luka.napotnik at gmail.com
Tue Oct 2 00:26:03 PDT 2012
Ok I understand that the engine works very asynchronous and as both of
you said that it's basically impossible to say when the page is ready
to be rendered.
I still have some questions:
Does WebKit have some sort of 'resource loaded' event that tells which
**known** resources are already loaded or scheduled to be loaded.
And do changes to DOM get deferred till a scheduler picks them up and
changes the tree. Because if this is the case, one could check what's
the load status of DOM.
On Mon, Oct 1, 2012 at 2:59 PM, Jussi Kukkonen <jussi.kukkonen at intel.com> wrote:
> On Mon, Oct 1, 2012 at 11:02 AM, Luka Napotnik <luka.napotnik at gmail.com> wrote:
> > Hello.
> > Thanks for the reply. So my best bet is to add some sort of a timeout that
> > will trigger the rendering and hoping that the page is fully loaded? If I
> > would implement such a signal that triggers itself when all the resources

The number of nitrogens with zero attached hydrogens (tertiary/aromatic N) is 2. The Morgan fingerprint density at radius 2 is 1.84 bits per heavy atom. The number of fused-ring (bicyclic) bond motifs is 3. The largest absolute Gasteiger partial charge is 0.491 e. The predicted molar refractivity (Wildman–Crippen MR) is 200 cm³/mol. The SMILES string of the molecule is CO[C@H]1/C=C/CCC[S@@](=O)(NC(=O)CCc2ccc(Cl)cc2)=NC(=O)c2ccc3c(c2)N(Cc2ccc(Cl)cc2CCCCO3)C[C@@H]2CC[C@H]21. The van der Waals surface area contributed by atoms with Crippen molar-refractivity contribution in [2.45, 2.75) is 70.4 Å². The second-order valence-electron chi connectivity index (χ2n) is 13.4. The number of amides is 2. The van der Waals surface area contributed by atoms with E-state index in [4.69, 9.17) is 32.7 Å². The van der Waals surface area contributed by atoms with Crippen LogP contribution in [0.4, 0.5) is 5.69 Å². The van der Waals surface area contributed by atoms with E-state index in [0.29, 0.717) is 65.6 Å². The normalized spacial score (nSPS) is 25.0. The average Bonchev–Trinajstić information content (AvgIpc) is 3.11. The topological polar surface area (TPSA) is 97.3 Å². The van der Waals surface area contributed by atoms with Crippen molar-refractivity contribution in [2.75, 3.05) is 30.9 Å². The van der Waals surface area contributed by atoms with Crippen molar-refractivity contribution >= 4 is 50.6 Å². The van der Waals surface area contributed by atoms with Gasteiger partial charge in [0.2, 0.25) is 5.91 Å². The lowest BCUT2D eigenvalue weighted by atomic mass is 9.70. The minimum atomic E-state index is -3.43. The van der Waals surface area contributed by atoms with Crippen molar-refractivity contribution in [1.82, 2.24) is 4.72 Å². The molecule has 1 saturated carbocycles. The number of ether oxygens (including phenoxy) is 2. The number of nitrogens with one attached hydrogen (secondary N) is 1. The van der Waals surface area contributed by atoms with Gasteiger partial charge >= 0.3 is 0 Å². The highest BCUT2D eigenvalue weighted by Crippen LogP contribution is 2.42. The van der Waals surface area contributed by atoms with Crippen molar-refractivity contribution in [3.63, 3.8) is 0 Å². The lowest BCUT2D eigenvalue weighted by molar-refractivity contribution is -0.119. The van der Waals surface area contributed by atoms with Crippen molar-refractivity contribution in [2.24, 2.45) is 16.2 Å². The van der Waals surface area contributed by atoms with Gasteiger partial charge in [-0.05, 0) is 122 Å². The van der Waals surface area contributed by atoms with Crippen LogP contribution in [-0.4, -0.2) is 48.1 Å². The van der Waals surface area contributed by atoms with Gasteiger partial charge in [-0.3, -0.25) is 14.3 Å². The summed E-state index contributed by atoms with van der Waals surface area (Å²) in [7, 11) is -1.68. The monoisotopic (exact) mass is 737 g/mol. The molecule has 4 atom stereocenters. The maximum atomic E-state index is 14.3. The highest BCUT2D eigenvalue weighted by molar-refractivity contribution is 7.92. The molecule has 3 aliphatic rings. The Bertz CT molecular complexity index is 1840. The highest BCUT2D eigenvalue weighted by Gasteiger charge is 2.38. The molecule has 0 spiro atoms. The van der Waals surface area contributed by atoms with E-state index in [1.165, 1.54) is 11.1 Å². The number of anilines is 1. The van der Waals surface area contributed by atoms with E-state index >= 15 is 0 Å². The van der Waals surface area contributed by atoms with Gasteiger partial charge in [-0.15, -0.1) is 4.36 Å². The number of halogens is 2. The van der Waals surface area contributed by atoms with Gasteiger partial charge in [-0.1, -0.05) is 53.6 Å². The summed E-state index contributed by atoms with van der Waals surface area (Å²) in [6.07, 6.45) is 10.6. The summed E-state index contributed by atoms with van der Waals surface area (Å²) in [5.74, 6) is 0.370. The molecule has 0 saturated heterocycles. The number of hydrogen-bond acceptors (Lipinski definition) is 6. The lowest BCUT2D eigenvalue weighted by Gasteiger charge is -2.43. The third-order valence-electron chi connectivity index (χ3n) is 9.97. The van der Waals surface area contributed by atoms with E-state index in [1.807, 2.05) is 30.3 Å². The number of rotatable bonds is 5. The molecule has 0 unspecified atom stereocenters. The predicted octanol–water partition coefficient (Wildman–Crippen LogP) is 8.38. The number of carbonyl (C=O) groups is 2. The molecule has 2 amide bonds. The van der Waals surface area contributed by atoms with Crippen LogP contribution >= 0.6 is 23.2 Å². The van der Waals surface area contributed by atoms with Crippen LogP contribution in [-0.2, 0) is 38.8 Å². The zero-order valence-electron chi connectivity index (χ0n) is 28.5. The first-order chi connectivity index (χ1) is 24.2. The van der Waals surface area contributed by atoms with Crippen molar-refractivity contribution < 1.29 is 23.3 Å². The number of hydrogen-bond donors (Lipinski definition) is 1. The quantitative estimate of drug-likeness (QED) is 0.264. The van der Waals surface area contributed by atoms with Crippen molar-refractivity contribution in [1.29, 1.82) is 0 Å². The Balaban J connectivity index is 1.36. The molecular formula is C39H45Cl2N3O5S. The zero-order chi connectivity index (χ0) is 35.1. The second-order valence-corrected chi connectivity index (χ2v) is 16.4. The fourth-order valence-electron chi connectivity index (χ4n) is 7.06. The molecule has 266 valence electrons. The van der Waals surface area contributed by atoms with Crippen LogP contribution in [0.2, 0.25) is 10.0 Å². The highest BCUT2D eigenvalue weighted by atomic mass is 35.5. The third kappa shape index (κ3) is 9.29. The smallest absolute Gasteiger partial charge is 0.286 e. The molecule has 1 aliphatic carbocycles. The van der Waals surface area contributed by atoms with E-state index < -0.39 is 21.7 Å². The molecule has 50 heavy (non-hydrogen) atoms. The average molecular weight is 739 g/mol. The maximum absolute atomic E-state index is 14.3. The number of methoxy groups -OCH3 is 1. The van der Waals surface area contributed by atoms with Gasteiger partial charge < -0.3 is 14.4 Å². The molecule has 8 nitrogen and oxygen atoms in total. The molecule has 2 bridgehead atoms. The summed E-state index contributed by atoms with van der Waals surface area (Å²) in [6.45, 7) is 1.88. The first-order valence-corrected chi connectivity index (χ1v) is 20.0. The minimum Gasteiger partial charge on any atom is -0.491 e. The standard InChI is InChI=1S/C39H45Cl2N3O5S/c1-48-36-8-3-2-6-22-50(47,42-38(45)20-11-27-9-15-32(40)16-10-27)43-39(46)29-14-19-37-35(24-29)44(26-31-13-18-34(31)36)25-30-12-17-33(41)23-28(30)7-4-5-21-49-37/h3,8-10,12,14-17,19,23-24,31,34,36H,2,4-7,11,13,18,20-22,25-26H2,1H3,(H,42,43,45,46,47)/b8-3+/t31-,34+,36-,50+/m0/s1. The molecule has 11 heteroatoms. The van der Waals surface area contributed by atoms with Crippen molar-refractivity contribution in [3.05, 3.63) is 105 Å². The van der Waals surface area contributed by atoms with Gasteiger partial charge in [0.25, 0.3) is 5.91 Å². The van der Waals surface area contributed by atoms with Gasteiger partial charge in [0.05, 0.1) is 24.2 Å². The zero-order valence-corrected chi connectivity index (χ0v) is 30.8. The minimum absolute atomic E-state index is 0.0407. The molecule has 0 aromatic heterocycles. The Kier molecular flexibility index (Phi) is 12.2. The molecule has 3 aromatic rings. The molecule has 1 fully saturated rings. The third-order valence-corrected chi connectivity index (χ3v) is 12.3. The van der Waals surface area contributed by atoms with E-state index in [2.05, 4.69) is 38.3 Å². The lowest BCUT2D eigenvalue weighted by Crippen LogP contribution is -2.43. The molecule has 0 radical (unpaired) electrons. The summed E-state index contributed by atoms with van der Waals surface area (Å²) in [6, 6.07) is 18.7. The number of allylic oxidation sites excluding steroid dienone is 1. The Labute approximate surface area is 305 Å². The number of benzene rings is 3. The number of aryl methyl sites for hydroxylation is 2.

> > are 100% ready(DOM + resources) what's the best place to look at?
> > And .. is there a way to look if the JS engine idles or is executing code?
> Just to add to Mihais answer: A "ready" signal not exist because it's
> just not possible to define what that means because scripts can change
> things at any point in time. That doesn't mean things couldn't be
> easier: There's the img.complete property that you should be able to
> use to check on your images but that has some issues that prevent it
> from being too useful at the moment.
> First, it's not really implemented as specified (if anyone is willing
> to look at my patches in webkit.org/b/28832 and webkit.org/b/95440
> that would be great). If the implementation was correct it might be
> more useful for you than just onload but note that the specification
> still explicitly says that the value of img.complete can change during
> the execution of your script
> even after onload...
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